Company culture /Walk the walk: How businesses can better support female workers

Walk the walk: How businesses can better support female workers

We recently ran a poll on LinkedIn, asking female creatives what they believed were the biggest issues facing women working in the creative industry. While we know that there are a lot of issues that impact female creatives, we chose the issues that we hear about regularly from female candidates as our poll options.

There were 151 votes on our poll (if you voted, thanks so much!) and the breakdown of what people thought were the most important issues faced by female creatives were:

  • Lack of flexibility and understanding for those who are the primary parent – 30%
  • Expiry date on career – once you hit a certain age, your career slows down and you get fewer opportunities – 23%
  • Lack of confidence or feelings of imposter syndrome – 40%
  • Other – 7%

Some of the issues listed by those who voted for “other” included:

  • Businesses not offering part time roles, making it hard for mothers to move up the career ladder
  • The gender bias
  • The authority gap
  • The boys club mentality and lack of real support for female career progression and,
  • Discrimination against women with disabilities

All very real and important issues that women face while at work.

Businesses can play a leading role in empowering and uplifting women, providing the support they need to balance family and work and giving them equitable opportunities to progress their career. However, to actually make a real and positive impact, businesses can’t just talk the talk. They need to walk the walk.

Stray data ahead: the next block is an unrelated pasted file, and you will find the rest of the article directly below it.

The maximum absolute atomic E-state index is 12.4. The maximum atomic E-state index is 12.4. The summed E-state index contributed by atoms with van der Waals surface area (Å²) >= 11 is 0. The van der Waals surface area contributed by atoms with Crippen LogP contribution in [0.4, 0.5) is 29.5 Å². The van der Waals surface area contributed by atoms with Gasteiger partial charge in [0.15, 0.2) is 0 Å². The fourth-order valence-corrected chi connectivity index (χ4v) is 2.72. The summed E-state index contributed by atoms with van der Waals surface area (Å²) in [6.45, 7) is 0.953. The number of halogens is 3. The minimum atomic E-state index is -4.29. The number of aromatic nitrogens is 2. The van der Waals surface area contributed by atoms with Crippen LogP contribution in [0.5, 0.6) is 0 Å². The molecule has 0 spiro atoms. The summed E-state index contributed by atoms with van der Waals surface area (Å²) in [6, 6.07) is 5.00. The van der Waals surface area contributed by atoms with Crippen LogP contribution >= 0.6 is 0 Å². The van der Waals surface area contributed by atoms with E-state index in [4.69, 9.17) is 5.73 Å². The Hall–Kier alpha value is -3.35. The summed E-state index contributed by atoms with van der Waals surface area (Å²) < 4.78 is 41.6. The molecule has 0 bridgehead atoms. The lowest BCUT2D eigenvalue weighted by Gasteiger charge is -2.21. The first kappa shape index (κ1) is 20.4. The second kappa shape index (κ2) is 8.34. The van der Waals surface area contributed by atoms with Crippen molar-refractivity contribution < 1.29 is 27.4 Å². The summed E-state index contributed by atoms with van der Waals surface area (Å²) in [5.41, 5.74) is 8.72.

If you’re not sure where to start, we recommend asking your female staff what they feel needs to be addressed. If there’s no common consensus, here are some ideas for the big issues we hear about regularly from women in the creative industry.


Lack of flexibility and understanding for women who are the primary parent

What’s the issue?

Working mums can feel like there’s a lack of flexibility and understanding to enable them to balance both a career and family. Mums are some of the most organised and efficient people out there and can multitask like pros. Some workplaces don’t understand that mums are still able to work while having a sick kid with them at home, or can make their deadlines despite having to do the school pick up.


What businesses can do

If you’re the manager of a parent, be understanding that things might just pop up and trust them to do their job despite these bumps and hiccups. If you can, and haven’t already, consider implementing a flexible working policy so they’re able to work from home when needed or can do some of their work outside work hours. If you’re worried about the work getting done, consider implementing KPIs, targets or goals for your entire team (don’t single the parent out) and track workload and completion that way.


Expiry date on their career

What’s the issue?

We’ve heard from some female creatives that they feel like once they hit a certain age, their career in the creative industry slows down or ends. They find they get far less opportunities compared to when they were younger, aren’t considered for very senior roles and that employers aren’t interested in their skills, experience and what they have to offer.